# MapThread with several cells as output

Assume I have defined the following function:

FF[{x_, y_}] := {x^2 + y^3, 3.5*x*y}


I would like to apply FF on a list of input such as:

XX = {xa, xb, xc}
YY = {ya, yb, yc}


In order to do it I input the following syntax:

MapThread[FF, {XX, YY}]


but as output I get just the first element of the function:

{xa^2+ya^3, xb^2+yb^3, xc^2+yc^3}


what am I doing wrong here?

• Try MapThread[FF[{##}] &, {XX, YY}]; alternatively, redefine FF[]: FF[x_, y_] := {x^2 + y^3, 3.5*x*y}. – J. M. will be back soon Sep 5 '12 at 7:00
• Thanks a lot kguler this works!!! now to better understand, what is ACTUALLY the differrence between FF[x_, y_] := {x^2 + y^3, 3.5*xy} and the original FF[{x_, y_}] := {x^2 + y^3, 3.5*xy} as Mathematica understand it? Doron – Doron Sep 5 '12 at 7:31
• Doron, I guess the 'thank you" and the follow up question were meant for @J.M.:) – kglr Sep 5 '12 at 7:42
• MapThread[FF, {XX, YY}] gives {FF[xa, ya], FF[xb, yb], FF[xc, yc]}, not {xa^2+ya^3,xb^2+yb^3,xc^2+yc^3}. That is, it returns FF unevaluated, because FF requires a single list as its argument, so it is not defined when it is passed a Sequence of two arguments. – kglr Sep 5 '12 at 7:46

I would not use MapThread in this case. From the point of functional programming I consider this

FF /@ Transpose[{XX, YY}]


as more consistent. This is because the signature of FF, namely taking a tuple and returning a tuple, is exactly what you want to express mathematically. Therefore, I would not use the solution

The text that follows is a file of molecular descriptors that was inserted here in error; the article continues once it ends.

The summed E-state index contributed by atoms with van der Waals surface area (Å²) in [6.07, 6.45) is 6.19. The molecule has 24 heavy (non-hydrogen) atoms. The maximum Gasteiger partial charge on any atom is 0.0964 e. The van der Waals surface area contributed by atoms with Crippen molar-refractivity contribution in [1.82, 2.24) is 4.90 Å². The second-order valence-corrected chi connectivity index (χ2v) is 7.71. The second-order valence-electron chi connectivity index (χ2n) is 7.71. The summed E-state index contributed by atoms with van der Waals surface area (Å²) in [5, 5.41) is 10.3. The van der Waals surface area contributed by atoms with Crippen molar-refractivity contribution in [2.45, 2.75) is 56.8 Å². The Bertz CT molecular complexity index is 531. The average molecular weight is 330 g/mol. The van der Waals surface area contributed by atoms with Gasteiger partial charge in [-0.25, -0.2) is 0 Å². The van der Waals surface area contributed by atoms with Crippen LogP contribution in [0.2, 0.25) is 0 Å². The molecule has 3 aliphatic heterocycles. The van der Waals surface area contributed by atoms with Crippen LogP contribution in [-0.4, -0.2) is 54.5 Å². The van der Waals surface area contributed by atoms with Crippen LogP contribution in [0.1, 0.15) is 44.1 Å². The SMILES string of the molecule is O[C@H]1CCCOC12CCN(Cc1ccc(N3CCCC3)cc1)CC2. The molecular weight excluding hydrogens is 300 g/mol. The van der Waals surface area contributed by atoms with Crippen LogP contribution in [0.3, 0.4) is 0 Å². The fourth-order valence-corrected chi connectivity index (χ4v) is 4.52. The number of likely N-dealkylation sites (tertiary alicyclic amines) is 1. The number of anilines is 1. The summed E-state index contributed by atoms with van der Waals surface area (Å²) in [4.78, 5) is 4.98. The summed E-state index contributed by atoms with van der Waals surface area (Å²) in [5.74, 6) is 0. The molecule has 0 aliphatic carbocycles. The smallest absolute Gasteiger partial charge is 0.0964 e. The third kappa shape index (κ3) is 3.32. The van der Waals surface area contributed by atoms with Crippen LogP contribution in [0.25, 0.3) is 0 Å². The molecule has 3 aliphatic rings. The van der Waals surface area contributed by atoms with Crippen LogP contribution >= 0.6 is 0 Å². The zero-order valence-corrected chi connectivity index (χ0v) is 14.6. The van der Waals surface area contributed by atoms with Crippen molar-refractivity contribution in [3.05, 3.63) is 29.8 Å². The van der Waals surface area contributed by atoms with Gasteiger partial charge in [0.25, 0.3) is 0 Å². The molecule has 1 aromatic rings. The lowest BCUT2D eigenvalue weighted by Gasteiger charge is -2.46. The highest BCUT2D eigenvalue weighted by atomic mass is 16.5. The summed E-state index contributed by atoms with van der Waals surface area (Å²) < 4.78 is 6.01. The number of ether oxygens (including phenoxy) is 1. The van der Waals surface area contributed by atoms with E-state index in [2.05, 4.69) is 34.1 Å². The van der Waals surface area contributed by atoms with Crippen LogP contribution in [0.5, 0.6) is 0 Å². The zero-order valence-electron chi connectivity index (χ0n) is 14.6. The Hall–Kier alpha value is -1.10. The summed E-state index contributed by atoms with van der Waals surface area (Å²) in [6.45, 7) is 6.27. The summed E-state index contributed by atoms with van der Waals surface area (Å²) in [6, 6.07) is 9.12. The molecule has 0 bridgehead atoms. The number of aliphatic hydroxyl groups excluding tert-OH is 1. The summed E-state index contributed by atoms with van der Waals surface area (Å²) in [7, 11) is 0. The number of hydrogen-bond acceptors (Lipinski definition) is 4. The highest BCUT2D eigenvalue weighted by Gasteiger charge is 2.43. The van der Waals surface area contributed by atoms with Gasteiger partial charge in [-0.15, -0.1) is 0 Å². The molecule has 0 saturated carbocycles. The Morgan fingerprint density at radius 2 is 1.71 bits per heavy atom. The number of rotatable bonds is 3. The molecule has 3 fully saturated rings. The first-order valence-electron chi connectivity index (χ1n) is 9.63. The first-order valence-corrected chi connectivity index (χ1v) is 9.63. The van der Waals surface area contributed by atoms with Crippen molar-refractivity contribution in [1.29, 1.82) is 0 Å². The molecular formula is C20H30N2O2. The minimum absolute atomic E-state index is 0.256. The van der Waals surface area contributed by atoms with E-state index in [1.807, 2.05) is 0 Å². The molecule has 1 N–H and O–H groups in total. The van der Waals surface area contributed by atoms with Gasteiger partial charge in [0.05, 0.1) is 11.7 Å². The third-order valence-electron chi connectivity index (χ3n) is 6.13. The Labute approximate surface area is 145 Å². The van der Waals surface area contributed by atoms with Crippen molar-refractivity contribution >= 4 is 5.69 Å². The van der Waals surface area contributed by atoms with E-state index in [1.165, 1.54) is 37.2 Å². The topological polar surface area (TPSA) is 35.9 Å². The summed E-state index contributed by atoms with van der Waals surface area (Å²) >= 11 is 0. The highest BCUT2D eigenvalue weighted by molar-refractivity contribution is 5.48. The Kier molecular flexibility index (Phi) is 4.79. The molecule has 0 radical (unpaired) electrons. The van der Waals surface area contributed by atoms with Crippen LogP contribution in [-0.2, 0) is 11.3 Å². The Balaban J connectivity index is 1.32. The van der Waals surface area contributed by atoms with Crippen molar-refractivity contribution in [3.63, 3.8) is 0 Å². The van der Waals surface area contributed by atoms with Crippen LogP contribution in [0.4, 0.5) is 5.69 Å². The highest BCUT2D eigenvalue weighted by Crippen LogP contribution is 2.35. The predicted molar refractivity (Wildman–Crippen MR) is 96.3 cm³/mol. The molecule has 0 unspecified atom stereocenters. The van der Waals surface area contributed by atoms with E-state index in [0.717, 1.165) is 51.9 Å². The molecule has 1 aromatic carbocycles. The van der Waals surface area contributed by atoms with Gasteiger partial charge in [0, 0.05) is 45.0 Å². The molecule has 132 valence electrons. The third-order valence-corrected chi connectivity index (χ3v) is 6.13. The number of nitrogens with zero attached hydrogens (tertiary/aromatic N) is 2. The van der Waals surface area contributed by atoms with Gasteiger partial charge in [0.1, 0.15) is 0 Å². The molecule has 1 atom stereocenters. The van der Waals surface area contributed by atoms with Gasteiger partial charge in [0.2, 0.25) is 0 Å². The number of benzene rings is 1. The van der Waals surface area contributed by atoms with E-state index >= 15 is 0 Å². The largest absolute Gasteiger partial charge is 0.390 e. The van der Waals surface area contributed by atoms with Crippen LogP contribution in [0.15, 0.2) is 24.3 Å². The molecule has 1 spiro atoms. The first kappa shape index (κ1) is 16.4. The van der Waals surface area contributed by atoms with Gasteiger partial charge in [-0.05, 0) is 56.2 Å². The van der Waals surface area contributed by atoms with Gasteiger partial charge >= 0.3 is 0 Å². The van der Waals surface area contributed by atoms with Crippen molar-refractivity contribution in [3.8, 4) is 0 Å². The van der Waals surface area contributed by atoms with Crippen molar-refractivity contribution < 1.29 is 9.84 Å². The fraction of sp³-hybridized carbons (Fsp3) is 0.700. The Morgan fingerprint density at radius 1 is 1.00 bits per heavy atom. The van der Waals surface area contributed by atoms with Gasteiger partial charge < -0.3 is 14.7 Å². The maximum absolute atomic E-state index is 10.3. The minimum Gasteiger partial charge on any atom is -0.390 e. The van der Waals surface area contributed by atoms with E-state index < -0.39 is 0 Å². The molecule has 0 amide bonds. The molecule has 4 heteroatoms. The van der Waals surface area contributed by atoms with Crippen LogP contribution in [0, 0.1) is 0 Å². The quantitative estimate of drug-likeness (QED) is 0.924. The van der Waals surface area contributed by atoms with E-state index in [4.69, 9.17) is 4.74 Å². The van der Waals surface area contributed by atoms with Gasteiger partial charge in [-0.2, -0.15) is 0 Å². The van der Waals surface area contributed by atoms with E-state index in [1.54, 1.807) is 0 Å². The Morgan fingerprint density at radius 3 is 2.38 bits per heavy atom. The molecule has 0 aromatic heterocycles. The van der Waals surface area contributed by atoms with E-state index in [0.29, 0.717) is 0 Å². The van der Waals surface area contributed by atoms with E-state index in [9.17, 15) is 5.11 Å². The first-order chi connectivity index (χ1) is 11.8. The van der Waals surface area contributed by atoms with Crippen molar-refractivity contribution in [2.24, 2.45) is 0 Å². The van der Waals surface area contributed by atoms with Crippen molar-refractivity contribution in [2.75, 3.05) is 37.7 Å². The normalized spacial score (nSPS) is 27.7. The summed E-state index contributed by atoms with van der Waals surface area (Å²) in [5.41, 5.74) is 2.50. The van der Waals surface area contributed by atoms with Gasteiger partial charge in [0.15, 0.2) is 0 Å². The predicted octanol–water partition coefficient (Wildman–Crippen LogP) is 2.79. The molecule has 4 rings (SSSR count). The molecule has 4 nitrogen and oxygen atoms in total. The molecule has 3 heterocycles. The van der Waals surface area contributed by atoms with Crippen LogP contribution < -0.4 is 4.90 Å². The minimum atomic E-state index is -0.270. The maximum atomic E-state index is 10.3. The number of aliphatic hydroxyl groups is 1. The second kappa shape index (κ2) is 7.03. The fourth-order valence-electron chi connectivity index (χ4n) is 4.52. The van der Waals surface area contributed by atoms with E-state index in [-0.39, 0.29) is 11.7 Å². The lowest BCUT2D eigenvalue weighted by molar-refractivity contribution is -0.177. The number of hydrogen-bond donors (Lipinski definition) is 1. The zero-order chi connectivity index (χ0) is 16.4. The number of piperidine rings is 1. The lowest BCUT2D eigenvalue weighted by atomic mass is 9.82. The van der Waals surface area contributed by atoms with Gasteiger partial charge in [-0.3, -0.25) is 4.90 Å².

MapThread[FF[{##}] &, {XX, YY}]


because although it works, it has to recreate the tuple parameter by wrapping FF with a pure function.

Another point: Maybe you know that most basic operations like multiplication, powers, etc work with list arguments. Thats why you could spare the Map (/@) of my first example and simply write

Transpose[FF[{XX, YY}]]

• I think I get it. nevertheless (and I might again be worng...), I think thak fore a more complicate case such as, for example FFFF[x_, y_] := {x^2 + y^3, 3.5*xy, xy^0.5} the Only thing that will work is MapThread[FFFF, {XX, YY}]. right? – Doron Sep 5 '12 at 14:01
• You have almost always several possibilities. For an f[x_, y_] := {x^2 + y^3, 3.5*x*y, x*y^0.5} you could write f @@@ Transpose[{XX, YY}] too. – halirutan Sep 5 '12 at 14:08
• @Doron, I did not want to force you in one direction which is the best (because it always depends). I wanted to show you that since we have this huge amount of functional operations in Mathematica, you should try to implement your idea. – halirutan Sep 5 '12 at 14:12